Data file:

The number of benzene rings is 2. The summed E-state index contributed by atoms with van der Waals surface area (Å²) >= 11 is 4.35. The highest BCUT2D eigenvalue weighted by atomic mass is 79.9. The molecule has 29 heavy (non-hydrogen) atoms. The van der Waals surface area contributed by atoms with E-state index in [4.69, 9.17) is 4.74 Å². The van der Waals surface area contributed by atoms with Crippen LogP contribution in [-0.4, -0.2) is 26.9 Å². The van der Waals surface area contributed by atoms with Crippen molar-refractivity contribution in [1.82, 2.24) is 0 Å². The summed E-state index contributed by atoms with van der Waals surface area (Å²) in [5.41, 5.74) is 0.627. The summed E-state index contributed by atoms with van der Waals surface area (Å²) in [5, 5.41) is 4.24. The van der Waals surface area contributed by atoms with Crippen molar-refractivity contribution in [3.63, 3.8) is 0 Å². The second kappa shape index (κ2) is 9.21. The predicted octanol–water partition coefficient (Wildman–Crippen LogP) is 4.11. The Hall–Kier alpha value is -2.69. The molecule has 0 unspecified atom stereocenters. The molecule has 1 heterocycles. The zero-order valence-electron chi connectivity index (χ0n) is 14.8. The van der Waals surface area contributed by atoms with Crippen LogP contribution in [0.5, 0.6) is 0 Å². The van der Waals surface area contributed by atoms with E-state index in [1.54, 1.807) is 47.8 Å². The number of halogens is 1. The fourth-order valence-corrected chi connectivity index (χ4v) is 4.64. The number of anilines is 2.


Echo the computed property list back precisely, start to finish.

The number of benzene rings is 2. The summed E-state index contributed by atoms with van der Waals surface area (Å²) >= 11 is 4.35. The highest BCUT2D eigenvalue weighted by atomic mass is 79.9. The molecule has 29 heavy (non-hydrogen) atoms. The van der Waals surface area contributed by atoms with E-state index in [4.69, 9.17) is 4.74 Å². The van der Waals surface area contributed by atoms with Crippen LogP contribution in [-0.4, -0.2) is 26.9 Å². The van der Waals surface area contributed by atoms with Crippen molar-refractivity contribution in [1.82, 2.24) is 0 Å². The summed E-state index contributed by atoms with van der Waals surface area (Å²) in [5.41, 5.74) is 0.627. The summed E-state index contributed by atoms with van der Waals surface area (Å²) in [5, 5.41) is 4.24. The van der Waals surface area contributed by atoms with Crippen molar-refractivity contribution in [3.63, 3.8) is 0 Å². The second kappa shape index (κ2) is 9.21. The predicted octanol–water partition coefficient (Wildman–Crippen LogP) is 4.11. The Hall–Kier alpha value is -2.69. The molecule has 0 unspecified atom stereocenters. The molecule has 1 heterocycles. The zero-order valence-electron chi connectivity index (χ0n) is 14.8. The van der Waals surface area contributed by atoms with Crippen LogP contribution in [0.5, 0.6) is 0 Å². The van der Waals surface area contributed by atoms with E-state index in [1.54, 1.807) is 47.8 Å². The number of halogens is 1. The fourth-order valence-corrected chi connectivity index (χ4v) is 4.64. The number of anilines is 2.